Monday, March 20, 2017

Sins of Omission

Chuckle: A man asked the barber, “How much for a haircut?”  “Eight dollars,” said the barber. “And how much for a shave?” “Six dollars.” “Okay, then, shave my head.”
Quote: “A man does not sin by commission only, but often by omission” –Marcus Aurelius
“Remember, it is a sin to know what you ought to do and then not do it” (James 4:17 NLT).
Let’s look at another kind of sin and the temptations that lead us to neglect doing what we know God would have us do. When boiled down to its basic definition, such sin is the result of self-centeredness – doing what I want instead of doing what God would have me do. We fail to act right because we think it is not in our best interests. But remember, refraining from doing what we know is right is a sin just as doing what we know is wrong. 
I’m certain the master tempter, Satan, wrings his hands with glee when he convinces a Christian that sins of omission (failing to do what we know we should do) are not really sins at all or are of minor importance when compared to sins of commission (doing what we know we should not do). After all, you haven’t really done anything wrong. So, how can doing nothing be a sin? Answer; when doing nothing is disobeying God and is contrary to His will. When God has convicted you that you should do something and you don’t do it, you have sinned. It is sinful to do wrong and equally sinful not to do right. Let’s look at some specific Biblical examples where sins of omission are clearly evident:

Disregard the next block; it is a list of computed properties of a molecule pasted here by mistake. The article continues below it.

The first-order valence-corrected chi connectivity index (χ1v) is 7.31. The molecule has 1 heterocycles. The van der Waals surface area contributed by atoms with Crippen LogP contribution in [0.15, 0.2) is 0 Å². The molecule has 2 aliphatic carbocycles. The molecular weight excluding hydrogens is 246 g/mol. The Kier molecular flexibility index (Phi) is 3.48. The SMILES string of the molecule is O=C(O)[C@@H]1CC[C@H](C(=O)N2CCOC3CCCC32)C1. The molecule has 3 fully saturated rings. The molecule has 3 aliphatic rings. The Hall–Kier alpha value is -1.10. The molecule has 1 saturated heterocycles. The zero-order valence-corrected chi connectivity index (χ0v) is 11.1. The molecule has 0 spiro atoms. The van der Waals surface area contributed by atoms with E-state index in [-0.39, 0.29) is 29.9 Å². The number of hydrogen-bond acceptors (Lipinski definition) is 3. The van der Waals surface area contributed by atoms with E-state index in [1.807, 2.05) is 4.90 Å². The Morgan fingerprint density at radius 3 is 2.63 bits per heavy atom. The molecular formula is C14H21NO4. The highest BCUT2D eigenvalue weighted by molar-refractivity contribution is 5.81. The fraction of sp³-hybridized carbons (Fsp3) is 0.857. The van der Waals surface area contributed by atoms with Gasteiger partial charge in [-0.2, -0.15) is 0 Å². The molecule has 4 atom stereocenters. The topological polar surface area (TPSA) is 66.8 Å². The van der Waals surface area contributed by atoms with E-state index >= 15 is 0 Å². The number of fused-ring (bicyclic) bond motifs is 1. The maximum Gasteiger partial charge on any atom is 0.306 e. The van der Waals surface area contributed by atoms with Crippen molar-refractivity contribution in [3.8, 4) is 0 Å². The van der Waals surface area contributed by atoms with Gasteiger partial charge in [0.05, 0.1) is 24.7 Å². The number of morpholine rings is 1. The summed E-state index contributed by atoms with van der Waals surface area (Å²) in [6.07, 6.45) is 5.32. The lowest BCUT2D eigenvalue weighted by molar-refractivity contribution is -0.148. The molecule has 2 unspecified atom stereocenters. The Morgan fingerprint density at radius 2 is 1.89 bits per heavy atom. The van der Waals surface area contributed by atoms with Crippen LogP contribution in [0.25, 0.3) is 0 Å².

Paul juxtaposes the two concepts of sin in Romans 7:14-20. “For I have the desire to do what is good, but I cannot carry it out. For what I do is not the good I want to do; no, the evil I do not want to do—this I keep doing” (Romans 7:18-19 NIV). Paul laments his tendency toward both types of sins, commission and omission. He does what he knows is wrong and he doesn’t do what he knows he should do. Here is a picture of the new nature in conflict with the fleshly sinful nature in which it dwells.
The classic example given by Jesus is the account of the Good Samaritan. A man was beaten and robbed and left beside the road in desperate need of help. The first two men, a priest and a Levite, passed him by without offering help. The third man, a Samaritan, stopped and showed compassion to the man in need (Luke10:3o-37). Jesus clearly communicated that it is sinful to avoid doing good, just as it is sinful to pursue what is evil.
Here’s a practical example of a sin of omission. After prayerful consideration, your pastor or other church leader asks you to teach a Bible Study class. You know in your heart you are qualified and capable, in the power of the Holy Spirit, and you sense God is calling you to accept this responsibility. But self-centeredness raises its ugly head and you just can’t bring yourself to commit that much time and effort, so you refuse the invitation. By doing so, you sentence yourself to a time of self-imposed guilt like that which Paul lamented.
Love, Jerry & Dotse 


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